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  • Posted On: 08-12-19, 6:06 am (EDT) #1

    Tiredness and loosing muscle mass after training

    August 12, 2019, 6:06 am


    Hi there,

     

    I've been training for several months now, and I am struggling to gain muscle mass. I gained a bit of muscle mass, but it feels difficult to progress. I would greatly appreciate some help on how to improve on this!

     

    I believe that my form is in general correct, and I have been trying to use progressive overload. I've been watching several videos from Scott, in addition to reading a few books to gain more knowledge on tactics to encourage muscle growth. I started possibly in the worst muscle condition that anyone has ever heard. For instance, deadlift with 25kg was very hard. I managed to significantly improve -- I can now deadlift 60kg. I know that this will still sound like a very low weight for most guys, but at least it was an improvement :-)

     

    However, I feel tiredness and lack of energy at the gym, and I've been feeling extremely tired after training too. After each set of deadlift, I tend to even feel dizzy. And the tiredness frequently prevents me to push my training harder. When I train in the morning, it also feels like this tiredness can even impact my ability to concentrate on my work for several hours. Should I bring some protein + carbs shake with me to the gym, to take a few sips while training? Or could it be that I'm training too long? After warming up, I've been spending 1.5-1.6hs at the gym. My exercise program is shown at the end of this post.

     

    I bought a scale that can check the muscle mass and body fat percentage. I have only used it for a bit more than a week now, but there seem to be some interesting patterns. For example, I change my body fat percentage by 1% up or down quite easily. At first I thought that maybe the scale wasn't good enough. But then my wife said that her stats are very stable from one day to the next, varying by only 0.1%. So, it may not be a problem with the scale. Another interesting pattern is that it seems I tend to loose 300gr of muscle mass in the morning after training while gaining some 300-500 grams of fat. It seems that over the next 2 days after training, my muscle mass starts to increase back again, but very slowly, and much more slowly than the rate of loosing muscle right after training. Does it mean that I should be increasing my protein intake while perhaps reducing my carbs? I always ensure that I get 1.5 x my body weight grams of protein on my training day.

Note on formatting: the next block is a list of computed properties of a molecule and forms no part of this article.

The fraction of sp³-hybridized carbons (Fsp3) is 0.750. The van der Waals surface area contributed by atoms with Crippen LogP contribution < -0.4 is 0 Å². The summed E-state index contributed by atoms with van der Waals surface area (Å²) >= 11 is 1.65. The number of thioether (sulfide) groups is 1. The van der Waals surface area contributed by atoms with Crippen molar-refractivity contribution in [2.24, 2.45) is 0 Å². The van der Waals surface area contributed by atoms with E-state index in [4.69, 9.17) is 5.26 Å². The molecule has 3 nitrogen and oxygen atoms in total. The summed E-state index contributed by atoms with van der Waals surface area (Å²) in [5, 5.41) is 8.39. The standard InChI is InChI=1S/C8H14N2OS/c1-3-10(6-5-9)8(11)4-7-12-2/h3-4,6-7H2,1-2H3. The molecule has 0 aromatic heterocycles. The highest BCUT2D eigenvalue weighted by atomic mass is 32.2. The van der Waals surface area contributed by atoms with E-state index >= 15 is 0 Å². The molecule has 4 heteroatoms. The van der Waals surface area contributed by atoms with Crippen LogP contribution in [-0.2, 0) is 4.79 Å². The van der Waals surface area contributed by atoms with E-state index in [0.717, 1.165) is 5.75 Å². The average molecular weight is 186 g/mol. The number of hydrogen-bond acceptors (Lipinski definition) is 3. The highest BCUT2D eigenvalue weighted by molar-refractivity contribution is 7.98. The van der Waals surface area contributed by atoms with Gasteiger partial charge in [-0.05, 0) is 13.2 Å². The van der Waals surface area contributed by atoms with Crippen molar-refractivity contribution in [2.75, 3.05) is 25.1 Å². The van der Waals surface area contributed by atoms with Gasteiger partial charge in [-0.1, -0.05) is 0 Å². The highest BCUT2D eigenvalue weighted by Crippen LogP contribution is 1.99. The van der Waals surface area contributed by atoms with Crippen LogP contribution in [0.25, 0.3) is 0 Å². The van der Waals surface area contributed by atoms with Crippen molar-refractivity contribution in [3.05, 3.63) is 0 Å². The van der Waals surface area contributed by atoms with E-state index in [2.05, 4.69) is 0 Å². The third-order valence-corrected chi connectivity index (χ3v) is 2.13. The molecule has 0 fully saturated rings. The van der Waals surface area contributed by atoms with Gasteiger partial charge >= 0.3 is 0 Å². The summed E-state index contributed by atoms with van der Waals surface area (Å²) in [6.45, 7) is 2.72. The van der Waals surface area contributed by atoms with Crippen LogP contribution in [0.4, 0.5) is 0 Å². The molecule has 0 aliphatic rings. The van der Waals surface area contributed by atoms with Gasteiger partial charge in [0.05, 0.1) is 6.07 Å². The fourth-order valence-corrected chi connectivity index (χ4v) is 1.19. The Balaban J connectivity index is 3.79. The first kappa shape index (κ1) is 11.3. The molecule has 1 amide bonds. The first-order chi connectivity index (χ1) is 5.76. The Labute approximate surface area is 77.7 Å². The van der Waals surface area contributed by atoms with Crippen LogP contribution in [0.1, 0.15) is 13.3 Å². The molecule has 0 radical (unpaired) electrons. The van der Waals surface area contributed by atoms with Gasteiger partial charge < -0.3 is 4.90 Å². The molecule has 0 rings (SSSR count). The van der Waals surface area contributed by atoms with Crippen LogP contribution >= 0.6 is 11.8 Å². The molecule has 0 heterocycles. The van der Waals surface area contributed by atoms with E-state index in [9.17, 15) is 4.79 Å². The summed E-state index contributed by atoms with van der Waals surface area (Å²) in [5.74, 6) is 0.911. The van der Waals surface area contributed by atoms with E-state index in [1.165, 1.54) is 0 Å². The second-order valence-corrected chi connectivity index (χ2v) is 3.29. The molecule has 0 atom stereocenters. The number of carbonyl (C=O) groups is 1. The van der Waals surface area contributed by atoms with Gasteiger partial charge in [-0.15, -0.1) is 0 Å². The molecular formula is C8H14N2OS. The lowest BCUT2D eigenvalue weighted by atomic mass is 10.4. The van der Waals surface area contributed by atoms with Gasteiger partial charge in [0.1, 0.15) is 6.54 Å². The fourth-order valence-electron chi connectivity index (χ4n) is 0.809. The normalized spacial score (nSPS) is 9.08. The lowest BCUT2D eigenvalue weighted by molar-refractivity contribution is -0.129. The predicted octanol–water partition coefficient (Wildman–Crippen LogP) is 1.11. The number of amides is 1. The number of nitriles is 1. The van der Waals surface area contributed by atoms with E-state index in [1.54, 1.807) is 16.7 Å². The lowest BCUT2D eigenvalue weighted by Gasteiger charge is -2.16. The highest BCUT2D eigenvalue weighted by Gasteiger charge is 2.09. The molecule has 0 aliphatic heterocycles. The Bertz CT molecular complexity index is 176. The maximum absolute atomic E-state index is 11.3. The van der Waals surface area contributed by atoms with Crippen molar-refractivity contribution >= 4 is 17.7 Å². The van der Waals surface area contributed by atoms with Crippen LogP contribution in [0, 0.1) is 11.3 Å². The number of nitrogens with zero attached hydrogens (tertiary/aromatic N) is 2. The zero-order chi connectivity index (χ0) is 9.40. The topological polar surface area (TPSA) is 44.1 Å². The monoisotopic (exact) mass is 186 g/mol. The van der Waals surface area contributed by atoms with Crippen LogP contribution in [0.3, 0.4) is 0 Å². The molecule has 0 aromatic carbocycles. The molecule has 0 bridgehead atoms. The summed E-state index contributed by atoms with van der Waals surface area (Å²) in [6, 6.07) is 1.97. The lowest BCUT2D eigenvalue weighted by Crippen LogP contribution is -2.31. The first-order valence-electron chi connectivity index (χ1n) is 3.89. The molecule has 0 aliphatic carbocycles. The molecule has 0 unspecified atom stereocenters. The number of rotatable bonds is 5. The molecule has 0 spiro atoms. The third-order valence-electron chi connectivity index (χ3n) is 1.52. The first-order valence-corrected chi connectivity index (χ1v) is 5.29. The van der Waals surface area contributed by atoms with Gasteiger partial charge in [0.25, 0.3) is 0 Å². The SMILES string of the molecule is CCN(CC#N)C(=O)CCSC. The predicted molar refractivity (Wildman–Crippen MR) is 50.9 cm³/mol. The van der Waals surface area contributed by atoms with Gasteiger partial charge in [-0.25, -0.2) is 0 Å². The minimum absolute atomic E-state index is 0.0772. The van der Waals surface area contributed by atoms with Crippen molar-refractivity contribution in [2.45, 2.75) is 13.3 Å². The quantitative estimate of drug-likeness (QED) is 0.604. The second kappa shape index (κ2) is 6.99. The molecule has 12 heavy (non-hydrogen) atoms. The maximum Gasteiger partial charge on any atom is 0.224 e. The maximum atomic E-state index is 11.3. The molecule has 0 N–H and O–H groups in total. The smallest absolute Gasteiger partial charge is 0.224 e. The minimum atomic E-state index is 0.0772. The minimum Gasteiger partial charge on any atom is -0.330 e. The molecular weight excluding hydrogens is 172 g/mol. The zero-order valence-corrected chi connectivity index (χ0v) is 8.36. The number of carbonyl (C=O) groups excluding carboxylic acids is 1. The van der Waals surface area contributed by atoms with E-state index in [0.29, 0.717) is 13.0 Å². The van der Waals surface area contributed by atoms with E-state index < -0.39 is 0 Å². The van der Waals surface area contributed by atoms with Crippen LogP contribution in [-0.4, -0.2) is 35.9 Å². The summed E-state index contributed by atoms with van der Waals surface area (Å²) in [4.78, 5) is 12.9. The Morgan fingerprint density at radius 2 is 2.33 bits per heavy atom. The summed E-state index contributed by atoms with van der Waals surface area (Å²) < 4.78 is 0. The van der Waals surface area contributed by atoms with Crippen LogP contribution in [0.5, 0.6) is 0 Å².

I'm a bit afraid of increasing my carbs or calorie intake because even though I have very low body fat, all of it accumulates on my lower abs. Possibly, I am on the skinny fat category. When I started training, my biggest goal was to get my abs better defined. However, since I started training, it seems that I actually gained more fat over my abs, and thus my abs became more difficult to show than before training. So, getting rid of the fat around my abs is another point that I am struggling with.

     

    Overall, I'm really struggling with the issues above, and I hope that there is some light at the end of the tunnel. 


    Age: 36
    Height: 165cm = 5'41''
    Weight: 51kg = 112.44lbs
    Bodyfat: 7.5%
    Goal: Muscle Gain
    How long you have been exercising: 10 months
    Daily calories: 1840 to 2040
    Daily macros in grams: protein 100-150gr, carbs 180-270, fat 40-80gr
    Training 2 to 3 times (not always possible to do 3x a week due to long working hours)


    Workout plan (changed around 3 weeks ago to the following):


    Day 1:
    Stretching
    Cable crunches 3x12reps
    Plank: 3x45 seconds
    Pull ups: 3x7reps
    Barbell bench press: 15reps warm up, pyramid 12, 8, 6 reps.
    Chest flys: 15reps warm up, 3x12 reps.
    Deadlifts: 15reps warm up, piramid 12, 10, 6 reps.
    Row: 15reps warm up, 3x12 reps.
    Bodyweight dips (focusing on triceps): 3x15 reps.
    Stretching

     

    Day 2:
    Stretching
    Cable crunches: 3x12 reps
    Wood chopper: 3x15reps
    Standing barbell shoulder press: 3x8reps
    Cable laterals: 2x8 reps focusing on rear deltoids
    Face pull: 5x10 low weight reps (trying to fix rounded shoulders)
    Incline leg press: 15reps warm up, pyramid 12, 10, 8 reps
    Leg extension: 3x10 reps
    Leg curl: 3x10 reps
    Drag curl: pyramid 12, 10 8 reps
    Barbell curl: 2x8 reps

    Stretching


    Day 3 (whenever possible):
    Stretching
    Stability ball pass: 3x12 reps
    Oblique crunches: 3x20 reps
    Standing dumbbell push press: 15 warm up reps, pyramid 12, 10, 6 reps
    Lateral raises: 3x12 reps
    Barbell chess press: 15 warm up reps, pyramid: 12, 10, 6 reps
    Close grip barbell press: pyramid 12, 10, 6 reps
    Inclined bench bicep curls: 3x12 reps
    Glute bridge: 3x12 reps

    Stretching

  • Posted On: 08-12-19, 10:53 am (EDT) #2

    Tiredness and loosing muscle mass after training

    August 12, 2019, 10:53 am

    Hi !